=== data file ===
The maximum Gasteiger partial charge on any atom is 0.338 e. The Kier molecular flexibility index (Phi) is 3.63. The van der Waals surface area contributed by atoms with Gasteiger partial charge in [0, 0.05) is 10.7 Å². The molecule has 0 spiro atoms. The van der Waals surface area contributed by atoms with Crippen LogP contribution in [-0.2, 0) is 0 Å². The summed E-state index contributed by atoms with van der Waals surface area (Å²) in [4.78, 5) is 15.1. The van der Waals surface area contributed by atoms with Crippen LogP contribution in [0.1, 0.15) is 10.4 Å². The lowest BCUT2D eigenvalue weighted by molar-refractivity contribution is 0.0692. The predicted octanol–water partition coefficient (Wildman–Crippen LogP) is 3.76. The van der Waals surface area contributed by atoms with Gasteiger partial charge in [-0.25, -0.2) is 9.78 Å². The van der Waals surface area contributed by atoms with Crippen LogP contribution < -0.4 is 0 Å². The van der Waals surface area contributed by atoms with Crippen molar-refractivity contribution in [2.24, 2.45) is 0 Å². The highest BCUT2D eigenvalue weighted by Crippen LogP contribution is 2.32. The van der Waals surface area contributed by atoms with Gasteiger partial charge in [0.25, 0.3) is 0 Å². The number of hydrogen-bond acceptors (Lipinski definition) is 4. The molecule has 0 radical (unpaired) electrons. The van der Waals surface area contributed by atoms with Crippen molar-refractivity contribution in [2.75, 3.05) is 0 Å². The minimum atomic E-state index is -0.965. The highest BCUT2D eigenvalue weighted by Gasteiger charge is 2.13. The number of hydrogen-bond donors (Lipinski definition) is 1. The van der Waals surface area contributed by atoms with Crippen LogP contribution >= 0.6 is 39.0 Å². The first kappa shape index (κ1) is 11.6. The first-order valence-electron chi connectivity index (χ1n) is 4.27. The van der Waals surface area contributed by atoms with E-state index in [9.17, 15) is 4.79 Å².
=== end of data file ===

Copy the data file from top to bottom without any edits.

The maximum Gasteiger partial charge on any atom is 0.338 e. The Kier molecular flexibility index (Phi) is 3.63. The van der Waals surface area contributed by atoms with Gasteiger partial charge in [0, 0.05) is 10.7 Å². The molecule has 0 spiro atoms. The van der Waals surface area contributed by atoms with Crippen LogP contribution in [-0.2, 0) is 0 Å². The summed E-state index contributed by atoms with van der Waals surface area (Å²) in [4.78, 5) is 15.1. The van der Waals surface area contributed by atoms with Crippen LogP contribution in [0.1, 0.15) is 10.4 Å². The lowest BCUT2D eigenvalue weighted by molar-refractivity contribution is 0.0692. The predicted octanol–water partition coefficient (Wildman–Crippen LogP) is 3.76. The van der Waals surface area contributed by atoms with Gasteiger partial charge in [-0.25, -0.2) is 9.78 Å². The van der Waals surface area contributed by atoms with Crippen LogP contribution < -0.4 is 0 Å². The van der Waals surface area contributed by atoms with Crippen molar-refractivity contribution in [2.24, 2.45) is 0 Å². The highest BCUT2D eigenvalue weighted by Crippen LogP contribution is 2.32. The van der Waals surface area contributed by atoms with Gasteiger partial charge in [0.25, 0.3) is 0 Å². The number of hydrogen-bond acceptors (Lipinski definition) is 4. The molecule has 0 radical (unpaired) electrons. The van der Waals surface area contributed by atoms with Crippen molar-refractivity contribution in [2.75, 3.05) is 0 Å². The minimum atomic E-state index is -0.965. The highest BCUT2D eigenvalue weighted by Gasteiger charge is 2.13. The number of hydrogen-bond donors (Lipinski definition) is 1. The van der Waals surface area contributed by atoms with Crippen LogP contribution >= 0.6 is 39.0 Å². The first kappa shape index (κ1) is 11.6. The first-order valence-electron chi connectivity index (χ1n) is 4.27. The van der Waals surface area contributed by atoms with E-state index in [9.17, 15) is 4.79 Å².